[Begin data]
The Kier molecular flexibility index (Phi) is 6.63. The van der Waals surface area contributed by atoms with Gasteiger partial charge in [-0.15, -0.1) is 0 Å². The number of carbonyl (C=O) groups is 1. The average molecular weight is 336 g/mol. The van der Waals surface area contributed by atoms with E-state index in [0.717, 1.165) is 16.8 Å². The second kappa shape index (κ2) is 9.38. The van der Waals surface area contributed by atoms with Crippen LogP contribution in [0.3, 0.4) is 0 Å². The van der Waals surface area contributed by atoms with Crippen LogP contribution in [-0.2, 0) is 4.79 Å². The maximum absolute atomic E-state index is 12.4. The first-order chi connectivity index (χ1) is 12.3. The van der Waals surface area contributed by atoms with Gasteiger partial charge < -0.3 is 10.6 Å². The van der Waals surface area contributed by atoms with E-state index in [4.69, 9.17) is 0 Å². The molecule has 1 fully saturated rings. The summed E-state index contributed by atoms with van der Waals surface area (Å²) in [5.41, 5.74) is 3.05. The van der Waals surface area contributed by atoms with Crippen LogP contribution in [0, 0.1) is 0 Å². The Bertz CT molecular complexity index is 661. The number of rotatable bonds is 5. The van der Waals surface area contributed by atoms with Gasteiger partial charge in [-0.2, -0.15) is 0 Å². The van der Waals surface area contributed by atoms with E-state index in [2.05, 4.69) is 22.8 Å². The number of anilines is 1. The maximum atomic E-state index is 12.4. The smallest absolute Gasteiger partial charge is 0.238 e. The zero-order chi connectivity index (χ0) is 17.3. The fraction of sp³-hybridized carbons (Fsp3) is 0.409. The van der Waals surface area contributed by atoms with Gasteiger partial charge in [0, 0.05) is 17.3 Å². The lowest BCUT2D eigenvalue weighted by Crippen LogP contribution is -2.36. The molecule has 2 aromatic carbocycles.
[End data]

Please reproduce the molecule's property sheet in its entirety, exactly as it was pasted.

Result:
The Kier molecular flexibility index (Phi) is 6.63. The van der Waals surface area contributed by atoms with Gasteiger partial charge in [-0.15, -0.1) is 0 Å². The number of carbonyl (C=O) groups is 1. The average molecular weight is 336 g/mol. The van der Waals surface area contributed by atoms with E-state index in [0.717, 1.165) is 16.8 Å². The second kappa shape index (κ2) is 9.38. The van der Waals surface area contributed by atoms with Crippen LogP contribution in [0.3, 0.4) is 0 Å². The van der Waals surface area contributed by atoms with Crippen LogP contribution in [-0.2, 0) is 4.79 Å². The maximum absolute atomic E-state index is 12.4. The first-order chi connectivity index (χ1) is 12.3. The van der Waals surface area contributed by atoms with Gasteiger partial charge < -0.3 is 10.6 Å². The van der Waals surface area contributed by atoms with E-state index in [4.69, 9.17) is 0 Å². The molecule has 1 fully saturated rings. The summed E-state index contributed by atoms with van der Waals surface area (Å²) in [5.41, 5.74) is 3.05. The van der Waals surface area contributed by atoms with Crippen LogP contribution in [0, 0.1) is 0 Å². The Bertz CT molecular complexity index is 661. The number of rotatable bonds is 5. The van der Waals surface area contributed by atoms with Gasteiger partial charge in [-0.2, -0.15) is 0 Å². The van der Waals surface area contributed by atoms with E-state index in [2.05, 4.69) is 22.8 Å². The number of anilines is 1. The maximum atomic E-state index is 12.4. The smallest absolute Gasteiger partial charge is 0.238 e. The zero-order chi connectivity index (χ0) is 17.3. The fraction of sp³-hybridized carbons (Fsp3) is 0.409. The van der Waals surface area contributed by atoms with Gasteiger partial charge in [0, 0.05) is 17.3 Å². The lowest BCUT2D eigenvalue weighted by Crippen LogP contribution is -2.36. The molecule has 2 aromatic carbocycles.